“Running after getting your child admitted to a top school based on its academic prestige, without understanding how the child will cope with the pace of learning may do more harm than good,” advised the Principal of Raffles Institution (RI), Frederick Yeo.
He reportedly shared this invaluable advice with parents of children who had just taken the Primary School Leaving Examination (PSLE)
As you know, the new PSLE scoring system comes into force this year. So the Ministry of Education’s (MOE) deputy director-general of education (curriculum), Sng Chern Wei, fielded common questions from parents on the rationale behind the changes.
Yeo highlighted that parents needed to talk to their children about the choice of school as opposed to their scores.
He said, “It should be a school which they want to go to, it can’t be a school which you want them to go to.” These were among the many discussions at the Straits Times Smart Parenting webinar held on October 30.
PSLE Scoring System 2021: PSLE Candidates Need Not Worry About Getting Every Question Right
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They responded to questions from parents about subject-based banding and the importance of taking Higher Chinese to enter Special Assistance Plan (SAP) schools.
Over 2,000 parents attended the session virtually and principals of 10 schools spoke about the new PSLE scoring system and how it will impact pupils.
The session featuring the principal of Pasir Ris Crest, and Anderson Secondary, Tan May Teng, focused on the way subject-based banding will be implemented in their schools.
Mrs Tan shared with the audience that her school plans to start subject-based banding in 2022 and that it has already kickstarted the programme for English and mathematics subjects.
Addressing the doubt that if there is more than one pupil with the same PSLE score fighting for the last available place in a school, citizenship will be the highest priority and it will be followed by the school choice order, said Mr Sng.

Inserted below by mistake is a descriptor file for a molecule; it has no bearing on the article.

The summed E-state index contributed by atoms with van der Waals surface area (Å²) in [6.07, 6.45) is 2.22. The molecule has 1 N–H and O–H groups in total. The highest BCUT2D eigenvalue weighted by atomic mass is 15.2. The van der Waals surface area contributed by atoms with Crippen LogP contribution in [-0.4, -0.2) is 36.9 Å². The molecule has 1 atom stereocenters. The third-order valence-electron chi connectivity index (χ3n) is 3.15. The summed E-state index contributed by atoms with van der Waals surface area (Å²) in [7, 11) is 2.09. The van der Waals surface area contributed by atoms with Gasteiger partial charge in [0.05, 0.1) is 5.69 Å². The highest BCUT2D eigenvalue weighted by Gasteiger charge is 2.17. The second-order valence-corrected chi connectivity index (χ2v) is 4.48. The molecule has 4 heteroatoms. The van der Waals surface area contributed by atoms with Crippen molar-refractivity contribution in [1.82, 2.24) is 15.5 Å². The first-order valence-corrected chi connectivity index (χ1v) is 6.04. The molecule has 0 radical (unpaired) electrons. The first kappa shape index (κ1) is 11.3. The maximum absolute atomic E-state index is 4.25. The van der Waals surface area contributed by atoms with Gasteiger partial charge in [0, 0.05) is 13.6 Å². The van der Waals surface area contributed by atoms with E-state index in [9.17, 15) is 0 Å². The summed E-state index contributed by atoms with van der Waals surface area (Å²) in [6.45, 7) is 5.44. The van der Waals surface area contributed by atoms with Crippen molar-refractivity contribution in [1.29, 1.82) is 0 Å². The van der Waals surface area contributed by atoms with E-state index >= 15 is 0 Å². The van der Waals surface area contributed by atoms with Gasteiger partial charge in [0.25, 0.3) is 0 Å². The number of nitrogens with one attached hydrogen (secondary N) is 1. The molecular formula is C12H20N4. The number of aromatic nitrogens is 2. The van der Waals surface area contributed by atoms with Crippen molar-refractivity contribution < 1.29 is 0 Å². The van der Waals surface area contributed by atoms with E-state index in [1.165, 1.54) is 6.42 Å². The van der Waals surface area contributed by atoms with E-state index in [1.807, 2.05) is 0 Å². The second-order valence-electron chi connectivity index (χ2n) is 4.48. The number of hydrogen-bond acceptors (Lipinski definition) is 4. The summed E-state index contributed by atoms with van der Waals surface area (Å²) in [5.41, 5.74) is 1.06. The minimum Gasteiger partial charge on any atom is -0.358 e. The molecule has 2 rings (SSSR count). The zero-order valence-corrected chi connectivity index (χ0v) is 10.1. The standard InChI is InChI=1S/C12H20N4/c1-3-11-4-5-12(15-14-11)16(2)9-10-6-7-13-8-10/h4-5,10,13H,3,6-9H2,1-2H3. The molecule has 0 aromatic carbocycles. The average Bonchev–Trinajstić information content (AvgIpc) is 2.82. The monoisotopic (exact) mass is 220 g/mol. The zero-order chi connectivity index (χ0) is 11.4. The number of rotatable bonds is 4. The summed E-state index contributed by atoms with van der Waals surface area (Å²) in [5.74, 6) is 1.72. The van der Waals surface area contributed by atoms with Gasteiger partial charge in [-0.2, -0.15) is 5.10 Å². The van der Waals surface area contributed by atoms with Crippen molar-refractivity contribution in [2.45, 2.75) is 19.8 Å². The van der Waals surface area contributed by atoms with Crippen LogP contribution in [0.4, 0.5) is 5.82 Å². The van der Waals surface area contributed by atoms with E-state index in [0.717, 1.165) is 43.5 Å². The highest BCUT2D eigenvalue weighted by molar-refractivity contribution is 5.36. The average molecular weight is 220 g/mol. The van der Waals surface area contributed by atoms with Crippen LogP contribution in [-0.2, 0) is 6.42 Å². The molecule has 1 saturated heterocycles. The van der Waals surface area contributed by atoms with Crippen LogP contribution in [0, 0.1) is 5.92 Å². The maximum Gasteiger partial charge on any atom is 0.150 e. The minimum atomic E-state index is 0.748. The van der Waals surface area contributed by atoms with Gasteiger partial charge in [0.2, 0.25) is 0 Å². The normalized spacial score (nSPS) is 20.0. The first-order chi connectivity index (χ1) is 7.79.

He further clarified that the decision to make school choice a second tie-breaker is to recognise “the careful choices” made by parents and pupils when selecting a school. As you know, Citizenship was already a tie-breaking factor in the T-score system.
He shared that this year, they expect slightly more balloting because the chance of students getting the same PSLE score is higher under the new system. It will also depend on the school choices that parents have made.
PSLE Marking Scheme: Markers Not Rigid
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Mr Sng mentioned that markers are not rigid when it comes to looking at exam scripts. They carefully go through the answers that do not exactly fit into the PSLE marking scheme.
They will further try to find out whether these responses are a valid representation of pupils’ understanding.
- As part of the new PSLE scoring system 2021, each standard level PSLE subject will be scored using eight bands which are known as achievement levels (ALs).
- Each student will be given AL scores ranging from 1 to 8 for each subject.
- MOE’s Sng Chern Wei assured that the moderation for marking in the PSLE is not rigid and there is much deliberation involved.
- PSLE candidates are not marked on a bell curve in the new scoring system introduced in 2021. “There is no quota for the number of students who get AL1 or AL2 (in their subjects),” Wei told the parents.
The Difficulty Level Of PSLE
Mr Sng added that the exams do not test pupils on topics outside the syllabus. He further that while there are some questions that can be tricky, but there will be many which are quite easy.
Mr Sng further added, “Parents do not have to worry about getting every question right, that’s not the intent of the examination.”
The principals thus concluded sharing their take on how the new scoring system might impact secondary school postings. They also gave tips to parents on how to pick the right school.
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